R6220 miniPCIe mod

I'm presenting to you a simple mod to add a single mini PCIe port to the Netgear R6220 router. Maybe someone will find it useful.
Netgear R6220 is build using MT7621. The CPU itself contains one USB 2.0, one USB 3.0 (unconnected) and a single PCIe x1 port.
The CPU generates three lanes for the port, so it can be split into three physical PCIe ports. Two of them are already used for the 5GHz and 2.4GHz wireless cards. There is however another unsoldered mini PCIe connector on the board. To make use of it, you will need:

  • 1xhigh profile mini PCI-e socket (they are available on Aliexpress for instance, look for the high ones, like 6.8mm or 9mm, otherwise you will have problems inserting any card),
  • 2x0.1µF 0402 capacitors,
  • 2x0Ω 0402 resistors,
  • 2x51Ω±1% 0402 resistors preferably paired.


  • Solder the 0Ω resistors to R81 and R85, located in the middle of the underside of the board (image),
  • Solder the 0.1µF capacitors to C131 and C132, located on the top side of the board near the CPU (image),
  • Solder on the mini PCIe connector to CON1. The location is pretty straight forward.
  • Solder the 51Ω resistors to R117 and R92, located near the first pins of the PCIe connector (image).

The locations are marked with red ellipses.
There is unfortunately no easy way to add screws, but you can use a cable tie, as I did in the pic to ensure a proper connection. Just make sure it's not too tight, as to not damage the card or the connector.
Afterwards you can see the device being enabled in the beginning of the log. The PCIe initialization log should change from:

PCIE1 no card, disable it(RST&CLK)


PCIE1 enabled

The attached card should also be visible when checked for using the lspci utility:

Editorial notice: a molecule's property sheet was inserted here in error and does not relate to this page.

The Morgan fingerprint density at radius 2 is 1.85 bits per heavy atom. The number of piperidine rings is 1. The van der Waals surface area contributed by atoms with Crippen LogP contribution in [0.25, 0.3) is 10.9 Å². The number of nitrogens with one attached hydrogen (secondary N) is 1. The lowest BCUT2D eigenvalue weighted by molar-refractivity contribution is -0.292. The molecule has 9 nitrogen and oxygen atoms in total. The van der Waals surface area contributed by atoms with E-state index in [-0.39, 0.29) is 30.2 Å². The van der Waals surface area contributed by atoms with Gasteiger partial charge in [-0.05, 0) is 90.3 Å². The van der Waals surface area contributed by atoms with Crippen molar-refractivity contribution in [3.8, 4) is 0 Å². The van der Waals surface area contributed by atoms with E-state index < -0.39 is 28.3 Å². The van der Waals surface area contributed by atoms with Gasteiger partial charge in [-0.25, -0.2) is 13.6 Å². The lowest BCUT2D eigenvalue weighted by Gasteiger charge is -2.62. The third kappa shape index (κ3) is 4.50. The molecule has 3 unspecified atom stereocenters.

root@Polaris:~# lspci
00:00.0 PCI bridge: Device 0e8d:0801 (rev 01)
00:01.0 PCI bridge: Device 0e8d:0801 (rev 01)
00:02.0 PCI bridge: Device 0e8d:0801 (rev 01)
01:00.0 Network controller: MEDIATEK Corp. MT7662E 802.11ac PCI Express Wireless Network Adapter
02:00.0 Network controller: Intel Corporation Centrino Advanced-N 6200 (rev 35)
03:00.0 Network controller: MEDIATEK Corp. Device 7603

The mod itself is pretty simple and easy. Unfortunately I am not so good with soldering and my soldering is abysmal. I could not use the hot air to melt the solder, because the heat was being dissipated too quickly. Any attempt to heat the board up was met with failure due to it's enormous mass. About 10s after heating up a spot for several minutes it was cool to touch. I'm guessing you have to use a heat bed to keep the temperature up constantly, however I don't have access to such tools. Instead, I used an I-type thin soldering tip, 0.5mm solder and tweezers.

What can be done with this mod is unfortunately limited: you can attach only miniPCIe devices which don't use USB pins. This means that most of the combo devices like WiFi+BT or WWAN are impossible to make work and will lack the USB part of it's functionality.
But what will work are pure PCIe devices. There are dozens of them, like USB/Ethernet controllers, SD card readers. There are also some Intel cards offering 2GB of flash memory for any of your ext-root needs. You can also add a riser with a conventional PCIe port and attach theoretically anything, when supplied with enough power. It'd be amazing to see a graphics card connected this way, though essentially pointless.